Dear Cathedral Ohana:
The midterm election is over and the results are in, and this morning I find myself reflecting on what the future will look like as I strive to be here and now in the present. I watched TV on and off for much of the day yesterday, wanting to know what results were coming in and what they were. This morning, I feel different. I have no desire to see with the news has to say, and I feel called to just sit and be for a little while. And as I sit and think about who I am and who the Cathedral is, I feel grateful. We may have our challenges, but we are financially sound and our doors are open to the community to come to worship, pray, or just sit in our sanctuary and simply be for a little while. In a world that often frets about its future, we offer spiritual gift to the community and for that, I am very grateful, because that’s the kind of thing that will help change the world and make it a better place.
While I am reflecting, I am also grateful to you for your pledge commitments for 2019. It greatly helps the Finance Committee and me as we begin the work of building a budget for the coming year. Please remember that those of you who turn in a pledge card are cordially invited to a thank you dinner on December 1 at 6:00 PM in Davis Hall. To date we have 67 pledge commitments totaling $179,499.
You have been extremely generous and I am going to ask you to prayerfully consider helping out just a bit more this weekend when we plan to take up a second collection at our services to help with relief efforts on the island of Saipan after the devastating effects of Typhoon Yutu. St. Paul’s Episcopal Church in Saipan suffered extensive damage. As many of you know, we have had a relationship with this congregation over the years, especially helping them with their annual clothing drive. They are our brothers and sisters and they need our help. When I was your Canon Pastor I often talked about this congregation and how many of its congregants are displaced migrant workers who cannot get home and who live in abject poverty due to not being subject to standard immigration and employment laws that are different in a commonwealth than they are in a state or territory like Guam. I still remember visiting a family who worshipped at St. Paul’s and who lived in a tin shack with three children and who had to raise chickens and grow their own vegetables in order to eat and at the same time figure out how to live on less than $500 a month in a place where the cost-of-living is equal to that of Honolulu. As I write today, I wonder if that family still has a home. I fear they may not. Please join me in a commitment to help our brothers and sisters out. See more photos here!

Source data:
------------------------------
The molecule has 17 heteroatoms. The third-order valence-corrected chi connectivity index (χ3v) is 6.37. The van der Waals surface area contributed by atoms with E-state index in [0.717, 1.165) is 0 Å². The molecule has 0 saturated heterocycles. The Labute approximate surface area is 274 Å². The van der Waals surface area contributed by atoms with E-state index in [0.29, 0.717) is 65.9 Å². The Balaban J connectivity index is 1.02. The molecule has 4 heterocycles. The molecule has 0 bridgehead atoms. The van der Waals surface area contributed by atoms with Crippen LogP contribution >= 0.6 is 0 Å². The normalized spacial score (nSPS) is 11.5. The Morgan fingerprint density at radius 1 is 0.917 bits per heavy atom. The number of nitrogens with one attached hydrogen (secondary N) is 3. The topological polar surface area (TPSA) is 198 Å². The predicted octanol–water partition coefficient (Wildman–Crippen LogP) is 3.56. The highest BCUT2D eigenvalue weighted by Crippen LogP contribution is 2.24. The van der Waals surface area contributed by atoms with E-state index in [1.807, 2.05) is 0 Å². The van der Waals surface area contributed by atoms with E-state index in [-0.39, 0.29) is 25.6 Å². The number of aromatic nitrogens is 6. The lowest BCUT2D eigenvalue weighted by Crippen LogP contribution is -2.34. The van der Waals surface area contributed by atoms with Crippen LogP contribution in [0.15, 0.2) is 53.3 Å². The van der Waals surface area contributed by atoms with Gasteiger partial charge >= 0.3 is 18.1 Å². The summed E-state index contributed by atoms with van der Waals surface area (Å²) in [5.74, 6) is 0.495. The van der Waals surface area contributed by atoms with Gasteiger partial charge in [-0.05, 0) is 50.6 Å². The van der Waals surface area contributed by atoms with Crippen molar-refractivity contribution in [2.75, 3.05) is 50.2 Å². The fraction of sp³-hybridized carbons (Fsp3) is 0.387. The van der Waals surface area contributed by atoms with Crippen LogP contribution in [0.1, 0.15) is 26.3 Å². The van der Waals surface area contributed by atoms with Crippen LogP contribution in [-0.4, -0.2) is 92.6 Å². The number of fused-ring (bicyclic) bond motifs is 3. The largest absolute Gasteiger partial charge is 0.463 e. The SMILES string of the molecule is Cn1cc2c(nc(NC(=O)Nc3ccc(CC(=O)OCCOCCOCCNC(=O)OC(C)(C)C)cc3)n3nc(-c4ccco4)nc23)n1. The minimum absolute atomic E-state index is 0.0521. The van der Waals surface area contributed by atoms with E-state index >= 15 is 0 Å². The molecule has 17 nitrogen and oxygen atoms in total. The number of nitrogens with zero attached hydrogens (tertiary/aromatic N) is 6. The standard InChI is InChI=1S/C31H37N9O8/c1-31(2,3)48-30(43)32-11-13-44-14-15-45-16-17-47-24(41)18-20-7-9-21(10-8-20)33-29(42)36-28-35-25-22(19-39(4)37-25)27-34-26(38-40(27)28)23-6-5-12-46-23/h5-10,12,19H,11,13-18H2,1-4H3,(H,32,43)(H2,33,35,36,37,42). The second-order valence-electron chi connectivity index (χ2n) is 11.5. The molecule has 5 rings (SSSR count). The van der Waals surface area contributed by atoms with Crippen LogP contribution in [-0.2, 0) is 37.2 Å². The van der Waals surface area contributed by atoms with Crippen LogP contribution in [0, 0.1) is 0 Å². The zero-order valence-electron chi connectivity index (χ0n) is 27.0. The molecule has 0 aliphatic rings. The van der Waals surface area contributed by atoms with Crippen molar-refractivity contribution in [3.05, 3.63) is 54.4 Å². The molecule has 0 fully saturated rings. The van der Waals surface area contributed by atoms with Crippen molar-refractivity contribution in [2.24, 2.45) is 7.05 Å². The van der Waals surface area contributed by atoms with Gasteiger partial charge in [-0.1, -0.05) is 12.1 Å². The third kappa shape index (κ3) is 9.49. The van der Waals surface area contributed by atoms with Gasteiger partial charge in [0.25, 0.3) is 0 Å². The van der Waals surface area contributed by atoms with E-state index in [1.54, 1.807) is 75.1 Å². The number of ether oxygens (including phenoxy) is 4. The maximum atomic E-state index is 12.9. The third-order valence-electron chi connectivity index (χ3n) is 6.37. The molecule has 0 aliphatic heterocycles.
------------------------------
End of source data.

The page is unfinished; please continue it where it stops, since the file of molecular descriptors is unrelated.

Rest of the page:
Please remember that The Rev. Allison Dingley will be with you all this Sunday and that I head out today for Asheville, North Carolina to attend an Episcopal revival there. The revival will have plenary sessions that address social justice issues, and I am eager to learn what I can and share my insights with you when I get back next week.
We also have an Evensong to honor Queen Liliuokalani on Sunday evening at 5:30 PM in the Cathedral sanctuary. Father Hee will be officiating and Father Malcolm Chun will be with us as the preacher.
Next week Saturday, November 17, the Cathedral will hold funeral services for Connie and Sophia Wharton, the daughter and granddaughter of Glen and Sandy Moribe, at 10:30 AM, with visitation beginning at 9:00 AM.
Also, on Sunday, November 25 at 8:00 AM, Bishop Fitzpatrick will be with us for the Feast of the Holy Sovereigns. The Royal Civic Societies will also be in attendance.
We also received word that the Rev. Tom Van Culin passed away earlier in the week and his funeral services are scheduled for this coming Saturday, November 10 at 10:00 AM in the Cathedral. As many of you know, Tom was a regular attendee of our 8:00 AM services.
That is all I have for this week. I look forward to seeing you after I get back from Asheville. Please take care until then.